Campbell S. R. (2003) Reconnecting mind and world: Enacting a (new) way of life. In: Lamon S. J., Parker W. A. & Houston K. (eds.) Mathematical modelling\>Mathematical modelling. Woodhead Publishing, Sawston: 245–253.

A common assumption in teaching mathematical modelling and applications is that mind and world are ontologically distinct. This dualist view give rise to an explanatory gap as to how these two realms connect. An alternate view where mind and world are ontologically identical is explored here. This alternate view, grounded in a monist ontology of embodied cognition, undermines and attempts to fill this explanatory gap. Embodied cognition presents challenges of its own, but it also presents new pedagogical opportunities.

Gash H. (2013) Fixed or probable ideas. Foundations of Science 19(3): 283–284. https://cepa.info/894

This commentary concerns Nescolarde-Selva and Usó-Doménech’s paper on a semiotic model of ideologies. The commentary raises questions about the dynamic versus static nature of the model proposed, and in addition asks whether the model might be used to explain ethical flexibility and rigidity. The semiotic model is a mathematical one and a constructivist approach is evident. Relevance: This approach is clearly constructivist and concerns mathematical modelling of semiotics.

Problem: Evidence is quantified by statistical methods such as p-values and Bayesian posterior probabilities in a routine way despite the fact that there is no consensus about the meanings and implications of these approaches. A high level of confusion about these methods can be observed among students, researchers and even professional statisticians. How can a constructivist view of mathematical models and reality help to resolve the confusion? Method: Considerations about the foundations of statistics and probability are revisited with a constructivist attitude that explores which ways of thinking about the modelled phenomena are implied by different approaches to probability modelling. Results: The understanding of the implications of probability modelling for the quantification of evidence can be strongly improved by accepting that whether models are “true” or not cannot be checked from the data, and the use of the models should rather be justified and critically discussed in terms of their implications for the thinking and communication of researchers. Implications: Some useful questions that researchers can use as guidelines when deciding which approach and which model to choose are listed in the paper, along with some implications of using frequentist p-values or Bayesian posterior probability, which can help to address the questions. It is the – far too often ignored – responsibility of the researchers to decide which model is chosen and what the evidence suggests rather than letting the results decide themselves in an “objective way.”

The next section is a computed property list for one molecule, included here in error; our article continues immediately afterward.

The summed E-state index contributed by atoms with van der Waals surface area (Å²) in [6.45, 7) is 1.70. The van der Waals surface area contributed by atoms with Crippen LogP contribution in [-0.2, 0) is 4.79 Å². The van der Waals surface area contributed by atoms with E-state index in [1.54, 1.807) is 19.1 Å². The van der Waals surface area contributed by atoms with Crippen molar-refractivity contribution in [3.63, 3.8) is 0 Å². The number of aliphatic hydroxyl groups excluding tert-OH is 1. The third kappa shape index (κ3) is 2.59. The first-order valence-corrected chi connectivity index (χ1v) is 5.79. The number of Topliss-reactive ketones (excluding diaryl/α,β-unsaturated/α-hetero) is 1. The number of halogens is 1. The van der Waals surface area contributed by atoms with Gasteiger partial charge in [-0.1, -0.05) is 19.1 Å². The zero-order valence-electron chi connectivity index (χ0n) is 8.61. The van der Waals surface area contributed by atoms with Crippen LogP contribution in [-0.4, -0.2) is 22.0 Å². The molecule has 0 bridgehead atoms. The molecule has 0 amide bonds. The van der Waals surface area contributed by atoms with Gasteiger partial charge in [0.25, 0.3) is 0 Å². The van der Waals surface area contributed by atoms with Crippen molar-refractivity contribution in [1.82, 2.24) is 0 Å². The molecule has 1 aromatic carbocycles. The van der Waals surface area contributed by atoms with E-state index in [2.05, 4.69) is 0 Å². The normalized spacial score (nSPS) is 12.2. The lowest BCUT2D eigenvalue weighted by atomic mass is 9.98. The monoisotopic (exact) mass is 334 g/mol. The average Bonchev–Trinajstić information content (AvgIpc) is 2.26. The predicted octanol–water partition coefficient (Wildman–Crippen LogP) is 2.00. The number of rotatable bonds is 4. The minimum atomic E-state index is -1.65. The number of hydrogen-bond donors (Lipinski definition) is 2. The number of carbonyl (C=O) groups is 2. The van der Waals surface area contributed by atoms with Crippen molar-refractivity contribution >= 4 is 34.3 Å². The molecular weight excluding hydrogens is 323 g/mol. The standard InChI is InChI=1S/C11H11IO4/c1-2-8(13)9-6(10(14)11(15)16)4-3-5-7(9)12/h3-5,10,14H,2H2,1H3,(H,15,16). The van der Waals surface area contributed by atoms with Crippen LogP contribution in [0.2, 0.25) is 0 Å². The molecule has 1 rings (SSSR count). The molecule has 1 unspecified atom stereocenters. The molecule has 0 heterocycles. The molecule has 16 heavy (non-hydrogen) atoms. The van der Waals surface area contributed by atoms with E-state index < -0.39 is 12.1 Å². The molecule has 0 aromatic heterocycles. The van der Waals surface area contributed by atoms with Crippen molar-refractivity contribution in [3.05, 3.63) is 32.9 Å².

To explore the relation between mathematical models and reality, four different domains of reality are distinguished: observer-independent reality (to which there is no direct access), personal reality, social reality and mathematical/formal reality. The concepts of personal and social reality are strongly inspired by constructivist ideas. Mathematical reality is social as well, but constructed as an autonomous system in order to make absolute agreement possible. The essential problem of mathematical modelling is that within mathematics there is agreement about ‘truth’, but the assignment of mathematics to informal reality is not itself formally analysable, and it is dependent on social and personal construction processes. On these levels, absolute agreement cannot be expected. Starting from this point of view, repercussion of mathematical on social and personal reality, the historical development of mathematical modelling, and the role, use and interpretation of mathematical models in scientific practice are discussed.